We spent four days camping and hiking in the interior of Big Bend Ranch State Park. This park encompasses 300,000 acres of rugged and beautiful mountains, canyons and high desert. The park land was formerly a cattle ranching operation but when repeated droughts brought about the demise of the ranching operation the state of Texas acquired the land for recreational purposes and created BBRSP.
This park is very primitive. There are no paved roads – many of the roads are single track roads that require 4WD and high clearance. There are no water, elctricity or toilet facilities within the park except at the Sauceda Ranger Station.
We were able to camp on a vista at an elevation of 3600 feet above sea level with a 360 degree view of the surrounding mountains including Mexico to the southeast. The night sky is a Class 1 Dark Sky – the darkest rating – spectacular.
The hiking opportunities are numerous with a range of hikes from desert floor hikes to canyon rim views. We had complete solitude on most of our hikes as the many of the trail heads require a 4WD vehicle for access.
This park is probably not for everyone because of the primnitive and rugged conditions. Having said that this park is a treasure – a place where you can get off the grid and enjoy beauty, silence, incredible sunrises, sunsets and night sky.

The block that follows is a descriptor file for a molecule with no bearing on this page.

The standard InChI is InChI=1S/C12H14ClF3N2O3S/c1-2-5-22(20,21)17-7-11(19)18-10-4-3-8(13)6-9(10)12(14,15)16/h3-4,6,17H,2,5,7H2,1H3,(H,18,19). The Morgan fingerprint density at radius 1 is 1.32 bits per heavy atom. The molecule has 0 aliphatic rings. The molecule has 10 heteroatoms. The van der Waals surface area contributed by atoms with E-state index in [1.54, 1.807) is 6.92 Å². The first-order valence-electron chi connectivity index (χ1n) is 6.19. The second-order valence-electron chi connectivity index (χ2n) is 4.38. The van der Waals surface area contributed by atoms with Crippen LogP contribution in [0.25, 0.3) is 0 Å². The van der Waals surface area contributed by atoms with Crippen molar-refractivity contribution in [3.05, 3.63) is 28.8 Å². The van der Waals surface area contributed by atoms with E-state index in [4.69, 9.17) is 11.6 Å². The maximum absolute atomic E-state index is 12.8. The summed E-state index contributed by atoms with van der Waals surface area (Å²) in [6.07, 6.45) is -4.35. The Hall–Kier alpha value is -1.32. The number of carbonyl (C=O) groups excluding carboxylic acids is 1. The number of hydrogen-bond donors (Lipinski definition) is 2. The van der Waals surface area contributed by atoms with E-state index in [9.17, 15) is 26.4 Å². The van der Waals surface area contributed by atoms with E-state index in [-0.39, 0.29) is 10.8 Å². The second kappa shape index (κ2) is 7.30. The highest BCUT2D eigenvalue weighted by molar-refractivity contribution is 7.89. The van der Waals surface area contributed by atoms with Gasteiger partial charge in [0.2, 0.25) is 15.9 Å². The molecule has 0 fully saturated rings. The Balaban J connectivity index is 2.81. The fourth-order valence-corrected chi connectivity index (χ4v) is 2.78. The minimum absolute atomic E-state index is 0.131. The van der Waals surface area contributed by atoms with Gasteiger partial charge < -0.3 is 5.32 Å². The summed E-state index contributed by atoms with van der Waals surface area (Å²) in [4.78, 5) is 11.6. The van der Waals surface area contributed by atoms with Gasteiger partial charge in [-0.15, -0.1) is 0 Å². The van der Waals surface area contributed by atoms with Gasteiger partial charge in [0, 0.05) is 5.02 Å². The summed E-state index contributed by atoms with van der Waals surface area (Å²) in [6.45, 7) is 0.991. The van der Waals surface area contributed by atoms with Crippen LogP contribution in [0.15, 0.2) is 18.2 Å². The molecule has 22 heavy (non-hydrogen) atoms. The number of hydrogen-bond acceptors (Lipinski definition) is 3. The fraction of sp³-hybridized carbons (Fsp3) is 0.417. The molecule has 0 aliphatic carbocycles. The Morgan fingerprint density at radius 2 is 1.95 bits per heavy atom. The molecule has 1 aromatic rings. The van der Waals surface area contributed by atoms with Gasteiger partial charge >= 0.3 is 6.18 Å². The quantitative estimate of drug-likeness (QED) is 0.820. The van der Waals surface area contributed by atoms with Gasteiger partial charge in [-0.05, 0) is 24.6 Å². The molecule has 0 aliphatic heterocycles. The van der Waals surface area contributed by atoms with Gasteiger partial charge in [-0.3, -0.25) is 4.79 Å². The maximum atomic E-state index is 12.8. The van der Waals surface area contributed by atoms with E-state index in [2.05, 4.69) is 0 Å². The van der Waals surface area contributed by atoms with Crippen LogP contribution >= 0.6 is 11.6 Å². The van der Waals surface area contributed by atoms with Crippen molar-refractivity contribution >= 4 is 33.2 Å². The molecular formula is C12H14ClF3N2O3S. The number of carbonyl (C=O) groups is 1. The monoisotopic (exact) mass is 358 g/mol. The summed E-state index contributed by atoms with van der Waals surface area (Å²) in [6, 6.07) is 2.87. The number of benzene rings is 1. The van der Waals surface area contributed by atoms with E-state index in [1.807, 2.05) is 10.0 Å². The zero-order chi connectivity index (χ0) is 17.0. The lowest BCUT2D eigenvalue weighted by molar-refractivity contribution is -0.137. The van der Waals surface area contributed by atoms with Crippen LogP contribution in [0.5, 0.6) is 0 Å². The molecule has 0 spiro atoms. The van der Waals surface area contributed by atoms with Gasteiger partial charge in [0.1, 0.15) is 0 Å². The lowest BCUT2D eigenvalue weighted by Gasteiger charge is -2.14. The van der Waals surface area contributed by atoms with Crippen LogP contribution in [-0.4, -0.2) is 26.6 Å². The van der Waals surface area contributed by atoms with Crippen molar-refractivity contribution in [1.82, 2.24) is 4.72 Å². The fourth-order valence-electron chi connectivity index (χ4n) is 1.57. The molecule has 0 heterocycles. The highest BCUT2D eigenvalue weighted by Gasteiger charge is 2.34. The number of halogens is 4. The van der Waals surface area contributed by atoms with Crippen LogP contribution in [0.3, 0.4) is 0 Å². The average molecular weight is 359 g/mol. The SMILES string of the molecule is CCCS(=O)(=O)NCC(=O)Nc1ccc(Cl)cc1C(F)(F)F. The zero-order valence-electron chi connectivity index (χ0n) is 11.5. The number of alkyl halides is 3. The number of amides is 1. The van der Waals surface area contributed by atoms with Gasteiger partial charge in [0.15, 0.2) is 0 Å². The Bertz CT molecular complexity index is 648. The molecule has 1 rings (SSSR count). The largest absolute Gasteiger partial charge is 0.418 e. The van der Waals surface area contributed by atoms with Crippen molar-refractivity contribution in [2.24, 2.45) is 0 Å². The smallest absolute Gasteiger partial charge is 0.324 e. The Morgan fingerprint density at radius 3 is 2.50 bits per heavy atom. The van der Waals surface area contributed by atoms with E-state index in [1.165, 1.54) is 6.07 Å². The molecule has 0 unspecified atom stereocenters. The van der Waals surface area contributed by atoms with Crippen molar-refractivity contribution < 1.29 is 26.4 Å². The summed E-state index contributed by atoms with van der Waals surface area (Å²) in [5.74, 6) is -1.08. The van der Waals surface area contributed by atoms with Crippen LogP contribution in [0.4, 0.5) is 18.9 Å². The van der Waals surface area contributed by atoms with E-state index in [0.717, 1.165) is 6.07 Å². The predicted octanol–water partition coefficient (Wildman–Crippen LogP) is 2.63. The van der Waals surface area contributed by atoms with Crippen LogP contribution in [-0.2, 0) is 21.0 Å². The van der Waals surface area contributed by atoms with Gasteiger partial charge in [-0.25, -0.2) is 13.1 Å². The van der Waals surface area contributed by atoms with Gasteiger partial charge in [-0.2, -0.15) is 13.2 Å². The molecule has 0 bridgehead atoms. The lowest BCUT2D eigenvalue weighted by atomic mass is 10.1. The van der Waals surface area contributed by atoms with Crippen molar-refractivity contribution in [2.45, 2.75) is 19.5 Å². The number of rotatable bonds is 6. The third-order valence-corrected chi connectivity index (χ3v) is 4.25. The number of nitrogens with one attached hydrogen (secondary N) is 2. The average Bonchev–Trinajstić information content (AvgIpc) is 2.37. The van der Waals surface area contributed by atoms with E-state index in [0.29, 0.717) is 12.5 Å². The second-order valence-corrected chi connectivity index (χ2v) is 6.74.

Big Bend National Park is our next stop.
Be seeing you!
P.S. We have included two photos of the Green Strawberry Hedgehog Cactus. This a variety of cactus that we had never seen before. The flowering leaves are edible and are supposed to taste like strawberries. This cactus is found predominately in this part of Texas and a small area of southern New Mexico. We think it will be a beautiful specimen when it fully blooms.
During our time at Big Bend NP we used the town of Terlingua (pop. 58) as our home base. Terlingua is only about twelve miles north of the Study Butte (stew-dee) entrance into the park and has a well stocked general store (Cottonwood GS) for provisions and a half dozen restaurants and shops in addition to motel, camping and RV accommodations. Terlingua has two paved roads – FM 170 which runs east to west terminating at Route 118 which runs north to south from Alpine to the park entrance.